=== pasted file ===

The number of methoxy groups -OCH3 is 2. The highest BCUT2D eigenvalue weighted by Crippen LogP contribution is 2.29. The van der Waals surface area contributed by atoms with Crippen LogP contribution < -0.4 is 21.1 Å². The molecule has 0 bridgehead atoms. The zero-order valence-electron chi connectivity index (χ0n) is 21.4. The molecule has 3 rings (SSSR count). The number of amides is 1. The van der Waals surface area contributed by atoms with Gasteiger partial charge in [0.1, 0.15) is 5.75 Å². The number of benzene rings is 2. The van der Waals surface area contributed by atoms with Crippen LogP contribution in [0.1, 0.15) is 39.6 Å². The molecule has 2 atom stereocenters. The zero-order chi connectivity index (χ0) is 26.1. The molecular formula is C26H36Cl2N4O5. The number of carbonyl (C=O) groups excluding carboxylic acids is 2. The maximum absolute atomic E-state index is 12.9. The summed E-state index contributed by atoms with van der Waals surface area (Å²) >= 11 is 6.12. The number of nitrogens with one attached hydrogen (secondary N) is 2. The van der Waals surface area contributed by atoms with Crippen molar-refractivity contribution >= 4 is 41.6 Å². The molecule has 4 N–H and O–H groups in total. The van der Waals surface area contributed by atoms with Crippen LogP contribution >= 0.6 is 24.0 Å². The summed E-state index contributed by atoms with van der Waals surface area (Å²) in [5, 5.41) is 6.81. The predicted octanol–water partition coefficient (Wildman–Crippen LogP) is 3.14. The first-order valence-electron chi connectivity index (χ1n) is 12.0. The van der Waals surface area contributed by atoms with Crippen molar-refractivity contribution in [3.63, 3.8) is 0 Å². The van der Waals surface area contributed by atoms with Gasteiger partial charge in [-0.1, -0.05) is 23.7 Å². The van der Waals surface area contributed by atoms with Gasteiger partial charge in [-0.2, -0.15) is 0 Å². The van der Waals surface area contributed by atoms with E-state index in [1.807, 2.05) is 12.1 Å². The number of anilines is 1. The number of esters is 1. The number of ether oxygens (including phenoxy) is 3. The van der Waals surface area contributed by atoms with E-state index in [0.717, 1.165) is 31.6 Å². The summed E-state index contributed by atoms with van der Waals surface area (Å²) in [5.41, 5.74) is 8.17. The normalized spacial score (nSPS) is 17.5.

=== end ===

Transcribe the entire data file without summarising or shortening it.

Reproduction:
The number of methoxy groups -OCH3 is 2. The highest BCUT2D eigenvalue weighted by Crippen LogP contribution is 2.29. The van der Waals surface area contributed by atoms with Crippen LogP contribution < -0.4 is 21.1 Å². The molecule has 0 bridgehead atoms. The zero-order valence-electron chi connectivity index (χ0n) is 21.4. The molecule has 3 rings (SSSR count). The number of amides is 1. The van der Waals surface area contributed by atoms with Gasteiger partial charge in [0.1, 0.15) is 5.75 Å². The number of benzene rings is 2. The van der Waals surface area contributed by atoms with Crippen LogP contribution in [0.1, 0.15) is 39.6 Å². The molecule has 2 atom stereocenters. The zero-order chi connectivity index (χ0) is 26.1. The molecular formula is C26H36Cl2N4O5. The number of carbonyl (C=O) groups excluding carboxylic acids is 2. The maximum absolute atomic E-state index is 12.9. The summed E-state index contributed by atoms with van der Waals surface area (Å²) >= 11 is 6.12. The number of nitrogens with one attached hydrogen (secondary N) is 2. The van der Waals surface area contributed by atoms with Crippen molar-refractivity contribution >= 4 is 41.6 Å². The molecule has 4 N–H and O–H groups in total. The van der Waals surface area contributed by atoms with Crippen LogP contribution >= 0.6 is 24.0 Å². The summed E-state index contributed by atoms with van der Waals surface area (Å²) in [5, 5.41) is 6.81. The predicted octanol–water partition coefficient (Wildman–Crippen LogP) is 3.14. The first-order valence-electron chi connectivity index (χ1n) is 12.0. The van der Waals surface area contributed by atoms with Crippen molar-refractivity contribution in [3.63, 3.8) is 0 Å². The van der Waals surface area contributed by atoms with Gasteiger partial charge in [-0.1, -0.05) is 23.7 Å². The van der Waals surface area contributed by atoms with Gasteiger partial charge in [-0.2, -0.15) is 0 Å². The van der Waals surface area contributed by atoms with E-state index in [1.807, 2.05) is 12.1 Å². The number of anilines is 1. The number of esters is 1. The number of ether oxygens (including phenoxy) is 3. The van der Waals surface area contributed by atoms with E-state index in [0.717, 1.165) is 31.6 Å². The summed E-state index contributed by atoms with van der Waals surface area (Å²) in [5.41, 5.74) is 8.17. The normalized spacial score (nSPS) is 17.5.